In the time since then, I’ve done a lot of mixing. And a lot of learning. Now, when I’m looking for a compressor on a track, I don’t audition every dynamics plugin I own to find the one that sounds the absolute best. I generally know what might work on what source so I end up trying maybe a first call plugin and a backup.
I also don’t approach mixing with as much of a focus on individual tracks. I tend to listen to how things work together rather than in isolation.
I’m not hung up on what the latest, coolest plugin is anymore, either.
And I want to mix faster. I want to hear the magic of the mix happening in a smooth flow, rather than in little segments punctuated by periods of auditioning plugins or trying every possible way to squeeze the most out of a track.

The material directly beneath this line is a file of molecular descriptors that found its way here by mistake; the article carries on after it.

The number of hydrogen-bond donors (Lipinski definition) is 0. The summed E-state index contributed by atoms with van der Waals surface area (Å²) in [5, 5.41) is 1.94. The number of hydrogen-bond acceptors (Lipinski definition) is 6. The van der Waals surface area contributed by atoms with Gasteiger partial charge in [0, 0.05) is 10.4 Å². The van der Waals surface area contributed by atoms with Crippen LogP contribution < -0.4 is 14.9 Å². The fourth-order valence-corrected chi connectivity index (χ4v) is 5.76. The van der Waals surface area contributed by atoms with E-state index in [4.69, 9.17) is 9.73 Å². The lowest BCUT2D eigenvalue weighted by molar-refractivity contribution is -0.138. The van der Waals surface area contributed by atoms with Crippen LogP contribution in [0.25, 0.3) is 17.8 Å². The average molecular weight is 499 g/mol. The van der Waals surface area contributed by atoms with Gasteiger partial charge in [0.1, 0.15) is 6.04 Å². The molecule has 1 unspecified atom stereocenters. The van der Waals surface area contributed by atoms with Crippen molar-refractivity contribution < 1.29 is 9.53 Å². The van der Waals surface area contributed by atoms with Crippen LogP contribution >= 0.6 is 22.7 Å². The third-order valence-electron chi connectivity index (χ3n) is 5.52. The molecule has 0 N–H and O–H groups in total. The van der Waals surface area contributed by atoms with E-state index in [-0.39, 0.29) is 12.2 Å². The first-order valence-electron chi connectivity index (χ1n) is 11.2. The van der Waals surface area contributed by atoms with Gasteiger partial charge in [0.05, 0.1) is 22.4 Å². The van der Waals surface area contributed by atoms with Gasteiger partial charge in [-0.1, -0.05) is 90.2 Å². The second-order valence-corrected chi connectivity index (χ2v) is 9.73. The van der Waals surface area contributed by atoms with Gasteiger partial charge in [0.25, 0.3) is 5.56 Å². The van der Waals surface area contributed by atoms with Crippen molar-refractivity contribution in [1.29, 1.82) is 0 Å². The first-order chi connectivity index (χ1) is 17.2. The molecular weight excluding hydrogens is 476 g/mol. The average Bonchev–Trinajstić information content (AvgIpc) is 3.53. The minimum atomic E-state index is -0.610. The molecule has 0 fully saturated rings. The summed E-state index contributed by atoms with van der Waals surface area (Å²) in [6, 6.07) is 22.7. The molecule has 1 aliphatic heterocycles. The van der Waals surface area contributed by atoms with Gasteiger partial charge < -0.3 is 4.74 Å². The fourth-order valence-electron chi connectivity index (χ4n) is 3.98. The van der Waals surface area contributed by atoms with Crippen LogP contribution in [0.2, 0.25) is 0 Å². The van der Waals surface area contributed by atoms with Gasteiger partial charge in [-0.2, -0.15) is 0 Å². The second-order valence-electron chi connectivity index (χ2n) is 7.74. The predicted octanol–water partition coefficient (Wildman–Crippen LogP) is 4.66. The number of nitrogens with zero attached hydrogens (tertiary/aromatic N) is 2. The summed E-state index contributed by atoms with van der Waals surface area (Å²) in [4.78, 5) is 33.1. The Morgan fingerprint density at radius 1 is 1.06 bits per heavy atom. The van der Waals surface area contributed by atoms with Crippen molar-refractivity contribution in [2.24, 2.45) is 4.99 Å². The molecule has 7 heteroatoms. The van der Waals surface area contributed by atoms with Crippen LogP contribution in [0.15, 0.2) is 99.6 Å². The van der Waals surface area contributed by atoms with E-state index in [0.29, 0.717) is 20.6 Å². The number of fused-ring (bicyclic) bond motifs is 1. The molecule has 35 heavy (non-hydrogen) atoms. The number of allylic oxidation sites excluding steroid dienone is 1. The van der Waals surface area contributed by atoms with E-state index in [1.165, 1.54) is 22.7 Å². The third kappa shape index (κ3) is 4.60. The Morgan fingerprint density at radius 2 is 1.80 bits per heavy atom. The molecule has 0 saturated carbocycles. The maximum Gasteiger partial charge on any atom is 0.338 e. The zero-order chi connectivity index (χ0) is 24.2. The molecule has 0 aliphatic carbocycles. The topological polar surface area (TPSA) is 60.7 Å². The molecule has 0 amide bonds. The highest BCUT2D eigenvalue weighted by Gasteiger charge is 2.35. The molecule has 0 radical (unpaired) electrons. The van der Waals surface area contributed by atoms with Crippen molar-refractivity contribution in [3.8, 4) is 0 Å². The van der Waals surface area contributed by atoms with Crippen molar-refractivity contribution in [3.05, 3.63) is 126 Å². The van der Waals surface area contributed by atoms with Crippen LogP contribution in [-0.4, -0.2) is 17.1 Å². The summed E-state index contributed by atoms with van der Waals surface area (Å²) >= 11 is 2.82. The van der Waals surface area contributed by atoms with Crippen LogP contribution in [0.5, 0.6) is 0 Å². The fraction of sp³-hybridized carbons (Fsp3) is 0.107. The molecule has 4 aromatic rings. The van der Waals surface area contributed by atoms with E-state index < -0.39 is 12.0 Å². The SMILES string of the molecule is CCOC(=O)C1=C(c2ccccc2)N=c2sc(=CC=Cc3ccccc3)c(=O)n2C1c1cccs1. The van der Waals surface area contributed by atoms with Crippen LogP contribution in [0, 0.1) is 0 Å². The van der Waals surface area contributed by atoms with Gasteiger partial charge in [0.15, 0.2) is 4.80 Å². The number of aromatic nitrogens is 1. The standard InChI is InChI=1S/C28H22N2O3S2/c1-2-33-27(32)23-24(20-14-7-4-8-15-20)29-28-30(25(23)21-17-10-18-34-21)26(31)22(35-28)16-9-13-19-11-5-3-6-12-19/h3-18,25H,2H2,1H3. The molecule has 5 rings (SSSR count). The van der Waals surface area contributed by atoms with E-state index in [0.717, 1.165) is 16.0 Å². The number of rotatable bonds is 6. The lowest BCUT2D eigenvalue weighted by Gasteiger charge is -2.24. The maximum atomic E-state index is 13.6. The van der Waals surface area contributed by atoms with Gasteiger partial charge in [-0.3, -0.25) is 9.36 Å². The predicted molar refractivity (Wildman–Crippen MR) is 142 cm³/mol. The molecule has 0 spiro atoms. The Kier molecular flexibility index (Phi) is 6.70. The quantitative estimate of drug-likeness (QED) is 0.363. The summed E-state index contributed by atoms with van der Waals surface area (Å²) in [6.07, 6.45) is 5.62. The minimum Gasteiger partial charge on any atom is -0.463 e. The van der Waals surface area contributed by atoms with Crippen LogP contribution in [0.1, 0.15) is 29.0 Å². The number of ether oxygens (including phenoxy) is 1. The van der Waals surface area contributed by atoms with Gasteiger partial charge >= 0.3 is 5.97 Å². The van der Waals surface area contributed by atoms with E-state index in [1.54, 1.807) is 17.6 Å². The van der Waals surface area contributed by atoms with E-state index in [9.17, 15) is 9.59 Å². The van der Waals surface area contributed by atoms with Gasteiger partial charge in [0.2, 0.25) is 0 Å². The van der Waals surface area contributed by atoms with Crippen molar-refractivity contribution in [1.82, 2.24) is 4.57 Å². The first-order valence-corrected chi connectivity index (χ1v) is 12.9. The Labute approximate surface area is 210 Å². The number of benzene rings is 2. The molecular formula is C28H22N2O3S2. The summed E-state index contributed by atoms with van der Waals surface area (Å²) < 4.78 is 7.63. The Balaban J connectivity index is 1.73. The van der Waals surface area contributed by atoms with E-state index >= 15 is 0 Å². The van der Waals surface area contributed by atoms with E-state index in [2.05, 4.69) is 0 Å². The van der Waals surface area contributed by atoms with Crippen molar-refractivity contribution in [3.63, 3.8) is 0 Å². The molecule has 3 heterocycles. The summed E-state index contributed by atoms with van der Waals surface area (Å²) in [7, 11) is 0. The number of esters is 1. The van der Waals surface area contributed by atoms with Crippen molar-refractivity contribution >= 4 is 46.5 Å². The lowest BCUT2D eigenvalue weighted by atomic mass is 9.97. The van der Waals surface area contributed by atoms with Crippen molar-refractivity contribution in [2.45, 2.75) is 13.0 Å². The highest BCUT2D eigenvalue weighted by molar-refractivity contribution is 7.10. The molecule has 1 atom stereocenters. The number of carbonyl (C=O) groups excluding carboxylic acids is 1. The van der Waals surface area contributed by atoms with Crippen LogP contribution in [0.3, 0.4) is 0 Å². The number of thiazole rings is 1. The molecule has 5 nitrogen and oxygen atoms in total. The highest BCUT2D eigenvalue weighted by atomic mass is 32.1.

I also want my mix to feel more cohesive. One of the great things about the amazing variety of plugins today is that there are so many different flavors. Want to mix with an SSL on one track and a Neve on the next and and API on the next? Easy! But your tracks won’t always sound like they belong in the same song, if you know what I mean.
And that’s why, after writing off Console 1 as not being a good fit for me years ago, I bought it again – which I’ve never done before! And I gotta say.. this time around, I’m loving it.
I like that mixing involves more tactile interaction. There is something about turning knobs and hearing things happen. It sounds silly, but it’s totally true. It’s not the same as mousing around in a mix. I like that I can load up a console at the start of a mix, pull up Console 1 on screen and from there on out, just use buttons and knobs to flip through tracks and dial them in. It feels better.